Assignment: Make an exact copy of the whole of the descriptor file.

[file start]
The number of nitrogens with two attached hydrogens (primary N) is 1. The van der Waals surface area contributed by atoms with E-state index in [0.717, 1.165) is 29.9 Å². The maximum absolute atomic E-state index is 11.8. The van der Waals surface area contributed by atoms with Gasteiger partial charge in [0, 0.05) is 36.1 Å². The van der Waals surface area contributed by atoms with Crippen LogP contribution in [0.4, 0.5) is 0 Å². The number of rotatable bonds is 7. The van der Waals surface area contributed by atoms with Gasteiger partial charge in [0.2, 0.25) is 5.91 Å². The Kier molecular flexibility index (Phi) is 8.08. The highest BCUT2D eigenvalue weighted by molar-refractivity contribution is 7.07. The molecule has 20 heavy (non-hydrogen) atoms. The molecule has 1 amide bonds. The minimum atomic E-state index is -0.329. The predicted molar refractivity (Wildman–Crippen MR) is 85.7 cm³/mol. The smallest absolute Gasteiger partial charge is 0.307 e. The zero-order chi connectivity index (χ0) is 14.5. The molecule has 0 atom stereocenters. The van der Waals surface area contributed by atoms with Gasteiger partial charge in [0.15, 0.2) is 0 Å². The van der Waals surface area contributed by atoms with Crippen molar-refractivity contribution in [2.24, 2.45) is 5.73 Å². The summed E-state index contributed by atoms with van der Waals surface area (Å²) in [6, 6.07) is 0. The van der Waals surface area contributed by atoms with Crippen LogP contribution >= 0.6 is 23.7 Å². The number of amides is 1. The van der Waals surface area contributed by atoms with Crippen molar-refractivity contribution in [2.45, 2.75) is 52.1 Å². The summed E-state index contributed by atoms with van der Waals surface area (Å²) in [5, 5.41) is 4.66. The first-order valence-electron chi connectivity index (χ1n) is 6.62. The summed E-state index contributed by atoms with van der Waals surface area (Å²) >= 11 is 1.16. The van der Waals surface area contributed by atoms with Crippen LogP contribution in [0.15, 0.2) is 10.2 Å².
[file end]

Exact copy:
The number of nitrogens with two attached hydrogens (primary N) is 1. The van der Waals surface area contributed by atoms with E-state index in [0.717, 1.165) is 29.9 Å². The maximum absolute atomic E-state index is 11.8. The van der Waals surface area contributed by atoms with Gasteiger partial charge in [0, 0.05) is 36.1 Å². The van der Waals surface area contributed by atoms with Crippen LogP contribution in [0.4, 0.5) is 0 Å². The number of rotatable bonds is 7. The van der Waals surface area contributed by atoms with Gasteiger partial charge in [0.2, 0.25) is 5.91 Å². The Kier molecular flexibility index (Phi) is 8.08. The highest BCUT2D eigenvalue weighted by molar-refractivity contribution is 7.07. The molecule has 20 heavy (non-hydrogen) atoms. The molecule has 1 amide bonds. The minimum atomic E-state index is -0.329. The predicted molar refractivity (Wildman–Crippen MR) is 85.7 cm³/mol. The smallest absolute Gasteiger partial charge is 0.307 e. The zero-order chi connectivity index (χ0) is 14.5. The molecule has 0 atom stereocenters. The van der Waals surface area contributed by atoms with Gasteiger partial charge in [0.15, 0.2) is 0 Å². The van der Waals surface area contributed by atoms with Crippen molar-refractivity contribution in [2.24, 2.45) is 5.73 Å². The summed E-state index contributed by atoms with van der Waals surface area (Å²) in [6, 6.07) is 0. The van der Waals surface area contributed by atoms with Crippen LogP contribution >= 0.6 is 23.7 Å². The number of amides is 1. The van der Waals surface area contributed by atoms with Crippen molar-refractivity contribution in [2.45, 2.75) is 52.1 Å². The summed E-state index contributed by atoms with van der Waals surface area (Å²) in [5, 5.41) is 4.66. The first-order valence-electron chi connectivity index (χ1n) is 6.62. The summed E-state index contributed by atoms with van der Waals surface area (Å²) >= 11 is 1.16. The van der Waals surface area contributed by atoms with Crippen LogP contribution in [0.15, 0.2) is 10.2 Å².